On October 12th, Lindsay Little Theatre opens its 2018-2019 season with a production of David Auburn’s award-winning drama Proof. Directed by Altaire Gurai and featuring a powerhouse cast consisting of Anwen O’Driscoll, Anthony Jackson, David Draper, and Ellen Giddings, Proof is also Lindsay Little Theatre’s entry into the Eastern Ontario Drama League festival.
First performed by the Manhattan Theater Club, Proof made its Broadway debut in 2000 where it was an instant hit, winning three Tony Awards and featuring high profile performers such as Mary-Louise Parker, Neil Patrick Harris, Jennifer Jason Leigh and Anne Hesche among its cast. Considered a modern classic by critics, Proof won the Pulitzer Prize for Drama in 2001 and was turned into a 2005 film starring Anthony Hopkins, Gwyneth Paltrow, and Jake Gyllenhaal.
Proof is an unlikely drama that crosses mathematics with grief, genius, and madness. It tells the story of Catherine Llewellyn (Anwen O’Driscoll), who is mourning the death of her father Robert (Anthony Jackson), a celebrated mathematics professor at the University of Chicago.
Having taken care of her father for years after he succumbed to an unnamed mental disorder, Catherine is left at a crossroads in her life upon his death, feeling she has watched herself crumble under the isolation of tending to her father’s well-being.
Considered a legend among the sub-culture of mathematicians, Robert’s death prompts one overzealous professor, Harold Dobbs (David Draper), to start scouring the dead mathematician’s notes for the “proof” of an unpublished theorem.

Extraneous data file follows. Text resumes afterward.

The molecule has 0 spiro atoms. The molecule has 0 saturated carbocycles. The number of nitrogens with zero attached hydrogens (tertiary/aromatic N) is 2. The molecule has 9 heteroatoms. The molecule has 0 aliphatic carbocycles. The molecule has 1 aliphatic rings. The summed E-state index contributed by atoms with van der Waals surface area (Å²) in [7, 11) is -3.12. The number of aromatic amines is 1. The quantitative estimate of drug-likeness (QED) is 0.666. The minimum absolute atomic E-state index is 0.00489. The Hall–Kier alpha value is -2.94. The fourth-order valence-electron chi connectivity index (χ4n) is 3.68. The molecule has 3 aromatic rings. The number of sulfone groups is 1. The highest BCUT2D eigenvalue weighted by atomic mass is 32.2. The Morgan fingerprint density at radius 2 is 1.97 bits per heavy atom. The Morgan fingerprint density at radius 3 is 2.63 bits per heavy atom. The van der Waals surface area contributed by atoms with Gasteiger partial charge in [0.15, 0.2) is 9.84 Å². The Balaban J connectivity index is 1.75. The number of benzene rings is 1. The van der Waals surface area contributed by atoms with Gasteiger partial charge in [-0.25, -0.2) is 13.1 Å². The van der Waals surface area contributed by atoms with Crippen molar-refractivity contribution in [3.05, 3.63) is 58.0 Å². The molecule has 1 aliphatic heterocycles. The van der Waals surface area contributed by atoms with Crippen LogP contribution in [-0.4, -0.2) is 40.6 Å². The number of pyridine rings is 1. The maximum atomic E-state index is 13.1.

As Catherine deals with her own depression, her older sister Claire (Ellen Giddings) arrives from New York to try to take care of matters and make the hard decisions Catherine seems to be unable or unwilling to make. While Catherine’s resentment towards Claire grows, Harold uncovers a notebook that will turn the world of mathematics on its head. Just what does it mean for Catherine and Claire, what does it prove, and who was responsible for it?
When director Altaire Guari told me last summer that she was putting on Proof, I initially questioned her about her choice in show. Up to this point, my experience with the play had been underwhelming. Altaire told me that my perception of Proof as a “dull math play” was wrong and that she would change my mind. As someone whose knowledge in everything theatre I completely respect, Altaire’s challenge intrigued me. If she says that Proof has more to it than I previously believed, then I was will to give it another chance.
An intense director with a no-compromise ability to push her performers to the dramatic heights that she wants, Altaire has assembled an exciting cast of individuals to bring Proof to the Lindsay Little Theatre stage. If I didn’t believe in the show before, Altaire and her company have shown me that the secret to creating a great show is the combination of an experienced director and a fantastic cast.
It’s a great treat to see Anwen O’Driscoll again on the local stage. One of the most impressive young actresses that has crossed my radar in the past year, Anwen just finished wrapping up filming on the second season of CBC Television’s hit series Burden of Truth where she plays Taylor Matheson.
Anwen puts an interesting spin on Catherine by giving her a sense of poise despite dealing with her own remorse and devastating grief. An exciting actress to watch, Anwen is a stand-out on stage, and this is a chance to see a rising young actress before local stages become too small for her.
What makes Anwen such a good actress is the way she takes a role and gives a fully believable performance by becoming that character. As Catherine, Anwen becomes a vessel of emotions overflowing to the point that she cannot contain herself. When she explodes, she screams with true fury; when she hurts, she cries genuine tears. Her emotional performances are raw and real, making her a dynamic actress to watch. I can in full confidence say that Anwen O’Driscoll is a very big deal.